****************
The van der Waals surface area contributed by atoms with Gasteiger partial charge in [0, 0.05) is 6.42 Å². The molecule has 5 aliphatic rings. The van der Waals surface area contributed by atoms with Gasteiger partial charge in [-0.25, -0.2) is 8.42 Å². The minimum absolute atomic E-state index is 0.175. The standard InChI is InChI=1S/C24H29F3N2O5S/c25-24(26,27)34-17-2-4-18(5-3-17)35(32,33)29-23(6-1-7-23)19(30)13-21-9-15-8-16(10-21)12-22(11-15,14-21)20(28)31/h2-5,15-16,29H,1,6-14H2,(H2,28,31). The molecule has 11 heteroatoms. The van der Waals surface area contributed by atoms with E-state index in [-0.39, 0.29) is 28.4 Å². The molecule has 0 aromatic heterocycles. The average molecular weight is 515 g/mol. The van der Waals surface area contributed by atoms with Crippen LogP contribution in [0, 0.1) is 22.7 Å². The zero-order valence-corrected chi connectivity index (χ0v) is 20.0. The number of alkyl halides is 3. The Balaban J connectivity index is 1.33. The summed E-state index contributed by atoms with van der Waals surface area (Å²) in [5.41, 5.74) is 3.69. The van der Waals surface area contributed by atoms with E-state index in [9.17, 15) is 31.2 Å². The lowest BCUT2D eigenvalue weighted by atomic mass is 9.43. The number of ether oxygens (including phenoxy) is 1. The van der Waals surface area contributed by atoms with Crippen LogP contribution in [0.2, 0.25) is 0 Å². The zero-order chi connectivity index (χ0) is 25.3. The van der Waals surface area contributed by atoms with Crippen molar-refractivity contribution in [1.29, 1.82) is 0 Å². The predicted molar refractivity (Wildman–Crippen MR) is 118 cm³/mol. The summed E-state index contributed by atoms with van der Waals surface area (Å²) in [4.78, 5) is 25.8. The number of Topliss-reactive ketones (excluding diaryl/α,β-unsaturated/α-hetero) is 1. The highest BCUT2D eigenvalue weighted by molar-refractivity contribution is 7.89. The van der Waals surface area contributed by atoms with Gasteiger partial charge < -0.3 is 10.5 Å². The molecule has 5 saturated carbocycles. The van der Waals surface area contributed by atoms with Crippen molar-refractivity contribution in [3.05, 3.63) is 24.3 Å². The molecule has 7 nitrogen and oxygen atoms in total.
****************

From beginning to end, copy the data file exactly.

The van der Waals surface area contributed by atoms with Gasteiger partial charge in [0, 0.05) is 6.42 Å². The molecule has 5 aliphatic rings. The van der Waals surface area contributed by atoms with Gasteiger partial charge in [-0.25, -0.2) is 8.42 Å². The minimum absolute atomic E-state index is 0.175. The standard InChI is InChI=1S/C24H29F3N2O5S/c25-24(26,27)34-17-2-4-18(5-3-17)35(32,33)29-23(6-1-7-23)19(30)13-21-9-15-8-16(10-21)12-22(11-15,14-21)20(28)31/h2-5,15-16,29H,1,6-14H2,(H2,28,31). The molecule has 11 heteroatoms. The van der Waals surface area contributed by atoms with E-state index in [-0.39, 0.29) is 28.4 Å². The molecule has 0 aromatic heterocycles. The average molecular weight is 515 g/mol. The van der Waals surface area contributed by atoms with Crippen LogP contribution in [0, 0.1) is 22.7 Å². The zero-order valence-corrected chi connectivity index (χ0v) is 20.0. The number of alkyl halides is 3. The Balaban J connectivity index is 1.33. The summed E-state index contributed by atoms with van der Waals surface area (Å²) in [5.41, 5.74) is 3.69. The van der Waals surface area contributed by atoms with E-state index in [9.17, 15) is 31.2 Å². The lowest BCUT2D eigenvalue weighted by atomic mass is 9.43. The number of ether oxygens (including phenoxy) is 1. The van der Waals surface area contributed by atoms with Crippen LogP contribution in [0.2, 0.25) is 0 Å². The zero-order chi connectivity index (χ0) is 25.3. The van der Waals surface area contributed by atoms with Crippen molar-refractivity contribution in [1.29, 1.82) is 0 Å². The predicted molar refractivity (Wildman–Crippen MR) is 118 cm³/mol. The summed E-state index contributed by atoms with van der Waals surface area (Å²) in [4.78, 5) is 25.8. The number of Topliss-reactive ketones (excluding diaryl/α,β-unsaturated/α-hetero) is 1. The highest BCUT2D eigenvalue weighted by molar-refractivity contribution is 7.89. The van der Waals surface area contributed by atoms with Gasteiger partial charge < -0.3 is 10.5 Å². The molecule has 5 saturated carbocycles. The van der Waals surface area contributed by atoms with Crippen molar-refractivity contribution in [3.05, 3.63) is 24.3 Å². The molecule has 7 nitrogen and oxygen atoms in total.